Passing a Milestone in America
Fr. George Smiga
May 19 – 20, 2012
Ephesians 4:1-7, 11-13
The teaching of Jesus does not change, but the impact of that teaching is greatly influenced by the circumstances in which we live. This week we as a country passed an important milestone that radically influences our circumstances. I want to bring your attention to this milestone not just because it is important, but also because it has an impact on the teaching of Christ. That teaching can be found in today’s second reading which comes from the letter to the Ephesians. This letter reminds us that Jesus came to save all people and indeed to make us one: “There is one body, one spirit, . . . one Lord, one faith, one baptism, one God and father of us all.”
Because Christ’s mission is to make us one, we as followers of Christ are committed to work against the divisions that separate us one from another. We are one in Christ Jesus and therefore we are committed to serve and love not only people who are like us, but all people in our world however different they may be. This teaching of unity in Christ reveals the sin of prejudice. Whenever we exclude or ignore another person because of their race, nationality, or background, we introduce a division into the very world that Christ has come to make one. This teaching of Christ runs against our normal human inclination. We naturally love and cherish those who are like us and tend to be fearful and dismissive about those who are different than us. Yet Jesus reminds us that we must treat all people as our brothers and sisters.
There’s nothing new here. The teaching of Christ has been true from the beginning of Christianity. You have all heard this teaching time and again in homilies and education settings. But this teaching of Christ takes on a new perspective when we place it in light of the milestone we passed as a nation this week.
White people of European origin have, for a long time, been in the majority of the American population. Most of here this morning come from that cultural background. We have lived our lives as part of that majority. This week for the first time in our nation’s history, there were more children born to minority families in the United States than were born to white families. This, of course, is part of a larger trend which projects that in a number of decades the number of white Americans will be an actual minority in this country. But what happened this week indicates that already white people are a minority in the youngest members of our population.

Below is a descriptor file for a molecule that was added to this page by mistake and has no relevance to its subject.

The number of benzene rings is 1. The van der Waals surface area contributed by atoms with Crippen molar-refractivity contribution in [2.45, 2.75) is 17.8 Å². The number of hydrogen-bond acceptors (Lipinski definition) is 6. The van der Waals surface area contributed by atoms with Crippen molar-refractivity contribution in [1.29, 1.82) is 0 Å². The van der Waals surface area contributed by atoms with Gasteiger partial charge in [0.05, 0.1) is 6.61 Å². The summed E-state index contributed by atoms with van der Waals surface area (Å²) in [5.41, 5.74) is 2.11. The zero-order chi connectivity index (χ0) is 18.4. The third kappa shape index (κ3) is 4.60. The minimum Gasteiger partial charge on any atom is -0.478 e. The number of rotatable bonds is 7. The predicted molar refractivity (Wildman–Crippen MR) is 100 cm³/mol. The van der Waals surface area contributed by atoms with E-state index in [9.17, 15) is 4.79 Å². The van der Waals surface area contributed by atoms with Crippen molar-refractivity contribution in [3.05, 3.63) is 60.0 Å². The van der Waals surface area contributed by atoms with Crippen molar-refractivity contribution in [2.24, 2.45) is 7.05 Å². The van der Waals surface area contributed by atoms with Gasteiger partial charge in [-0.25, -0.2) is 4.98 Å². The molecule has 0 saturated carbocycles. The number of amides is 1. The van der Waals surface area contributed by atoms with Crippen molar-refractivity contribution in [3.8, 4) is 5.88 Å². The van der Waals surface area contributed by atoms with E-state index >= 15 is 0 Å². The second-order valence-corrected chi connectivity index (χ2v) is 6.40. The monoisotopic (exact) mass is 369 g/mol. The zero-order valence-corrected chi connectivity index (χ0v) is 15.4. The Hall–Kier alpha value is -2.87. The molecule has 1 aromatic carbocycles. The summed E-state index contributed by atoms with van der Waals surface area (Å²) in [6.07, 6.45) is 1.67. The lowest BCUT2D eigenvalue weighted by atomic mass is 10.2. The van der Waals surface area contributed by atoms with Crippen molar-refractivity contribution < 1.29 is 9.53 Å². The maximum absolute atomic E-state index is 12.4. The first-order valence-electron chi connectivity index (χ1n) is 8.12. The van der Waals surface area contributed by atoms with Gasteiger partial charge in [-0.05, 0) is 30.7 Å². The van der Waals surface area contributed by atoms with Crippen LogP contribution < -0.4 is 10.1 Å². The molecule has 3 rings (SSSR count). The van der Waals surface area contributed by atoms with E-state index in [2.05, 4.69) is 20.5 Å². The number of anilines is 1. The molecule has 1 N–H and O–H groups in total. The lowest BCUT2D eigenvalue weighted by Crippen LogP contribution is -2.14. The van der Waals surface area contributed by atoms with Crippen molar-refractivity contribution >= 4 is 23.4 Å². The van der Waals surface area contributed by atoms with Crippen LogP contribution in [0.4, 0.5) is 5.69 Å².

Therefore, in the next couple of years Asian, Hispanic, and Black children will predominate in the nurseries and schools of our country. The moral question for white Americans is: Will we see those children as our children? It is still true that white people over fifty control the vast amount of wealth in the United States and the most political influence. So, are we willing to use our wealth and our influence in order to insure a quality of life to children who are very different from our own? We would do this willingly and with great sacrifice for our own children and grandchildren. But are we willing to make that sacrifice and give our resources for children who look different than our children and grandchildren? Are we willing to commit ourselves to see that Asian, Black, and Hispanic children have solid nutrition, good education, and adequate access to health care?
Of course, when we look at the teaching of Christ, there is no doubt what we should do. Christ clearly directs us to treat all people as our brothers and sisters. But here is the new twist: the statistics that came out this week make it clear that, if we allow prejudice to deny the fullness of life to minority children, America will decline as a country. This is because in a very short time there will not be enough white children to make our country work. We will need more than white children to be healthy and to receive a solid education, because those children will be the doctors, engineers, scientists who will allow our country to innovate and grow. We will need more than white children to have access to a good job, because their work will be what keeps this country competitive. Their salaries will be what funds our Medicare.
So when you put together the milestone of this week together with the teaching of Christ, it leaves us either with a Lose-Lose or a Win-Win. If we allow prejudice to deny quality of life to minority children, we will put our country on a course of economic decline (Lose) and at the same time demonstrate that we are not following the teaching of Christ (Lose). But if we begin to see all children as our children we will demonstrate that we are disciples of Jesus (Win) and at the same time assure our country of a positive future (Win).
I would suggest we go with the Win-Win.